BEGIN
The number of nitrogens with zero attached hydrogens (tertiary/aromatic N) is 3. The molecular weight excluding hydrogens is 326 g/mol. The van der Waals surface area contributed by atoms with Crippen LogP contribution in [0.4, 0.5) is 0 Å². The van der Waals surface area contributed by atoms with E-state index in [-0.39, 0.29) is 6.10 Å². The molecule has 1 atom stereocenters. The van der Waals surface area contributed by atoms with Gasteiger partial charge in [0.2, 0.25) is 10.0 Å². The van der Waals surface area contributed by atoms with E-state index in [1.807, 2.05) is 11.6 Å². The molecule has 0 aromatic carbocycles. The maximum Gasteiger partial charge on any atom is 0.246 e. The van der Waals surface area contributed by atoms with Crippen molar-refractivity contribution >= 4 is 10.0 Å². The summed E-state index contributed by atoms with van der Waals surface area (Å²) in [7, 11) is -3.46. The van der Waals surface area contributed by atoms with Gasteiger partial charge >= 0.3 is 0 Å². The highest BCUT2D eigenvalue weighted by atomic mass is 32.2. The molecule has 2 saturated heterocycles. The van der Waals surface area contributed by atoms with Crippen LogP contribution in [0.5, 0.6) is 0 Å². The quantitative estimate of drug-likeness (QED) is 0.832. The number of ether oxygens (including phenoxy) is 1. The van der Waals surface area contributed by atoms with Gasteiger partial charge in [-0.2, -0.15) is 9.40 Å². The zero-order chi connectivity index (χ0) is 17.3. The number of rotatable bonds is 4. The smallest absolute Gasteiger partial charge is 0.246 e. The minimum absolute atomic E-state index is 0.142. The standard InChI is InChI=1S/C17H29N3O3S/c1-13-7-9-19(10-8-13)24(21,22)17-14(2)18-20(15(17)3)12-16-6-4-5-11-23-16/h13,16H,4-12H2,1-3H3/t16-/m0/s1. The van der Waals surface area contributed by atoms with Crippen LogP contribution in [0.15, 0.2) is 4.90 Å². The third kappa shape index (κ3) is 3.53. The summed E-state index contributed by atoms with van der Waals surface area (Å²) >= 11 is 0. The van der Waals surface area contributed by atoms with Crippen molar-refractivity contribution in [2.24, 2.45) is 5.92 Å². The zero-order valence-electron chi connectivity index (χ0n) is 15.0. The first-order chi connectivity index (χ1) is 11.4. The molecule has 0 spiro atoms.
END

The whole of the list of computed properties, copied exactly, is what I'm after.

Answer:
The number of nitrogens with zero attached hydrogens (tertiary/aromatic N) is 3. The molecular weight excluding hydrogens is 326 g/mol. The van der Waals surface area contributed by atoms with Crippen LogP contribution in [0.4, 0.5) is 0 Å². The van der Waals surface area contributed by atoms with E-state index in [-0.39, 0.29) is 6.10 Å². The molecule has 1 atom stereocenters. The van der Waals surface area contributed by atoms with Gasteiger partial charge in [0.2, 0.25) is 10.0 Å². The van der Waals surface area contributed by atoms with E-state index in [1.807, 2.05) is 11.6 Å². The molecule has 0 aromatic carbocycles. The maximum Gasteiger partial charge on any atom is 0.246 e. The van der Waals surface area contributed by atoms with Crippen molar-refractivity contribution >= 4 is 10.0 Å². The summed E-state index contributed by atoms with van der Waals surface area (Å²) in [7, 11) is -3.46. The van der Waals surface area contributed by atoms with Gasteiger partial charge >= 0.3 is 0 Å². The highest BCUT2D eigenvalue weighted by atomic mass is 32.2. The molecule has 2 saturated heterocycles. The van der Waals surface area contributed by atoms with Crippen LogP contribution in [0.5, 0.6) is 0 Å². The quantitative estimate of drug-likeness (QED) is 0.832. The number of ether oxygens (including phenoxy) is 1. The van der Waals surface area contributed by atoms with Gasteiger partial charge in [-0.2, -0.15) is 9.40 Å². The zero-order chi connectivity index (χ0) is 17.3. The number of rotatable bonds is 4. The smallest absolute Gasteiger partial charge is 0.246 e. The minimum absolute atomic E-state index is 0.142. The standard InChI is InChI=1S/C17H29N3O3S/c1-13-7-9-19(10-8-13)24(21,22)17-14(2)18-20(15(17)3)12-16-6-4-5-11-23-16/h13,16H,4-12H2,1-3H3/t16-/m0/s1. The van der Waals surface area contributed by atoms with Crippen LogP contribution in [0.15, 0.2) is 4.90 Å². The third kappa shape index (κ3) is 3.53. The summed E-state index contributed by atoms with van der Waals surface area (Å²) >= 11 is 0. The van der Waals surface area contributed by atoms with Crippen molar-refractivity contribution in [2.24, 2.45) is 5.92 Å². The zero-order valence-electron chi connectivity index (χ0n) is 15.0. The first-order chi connectivity index (χ1) is 11.4. The molecule has 0 spiro atoms.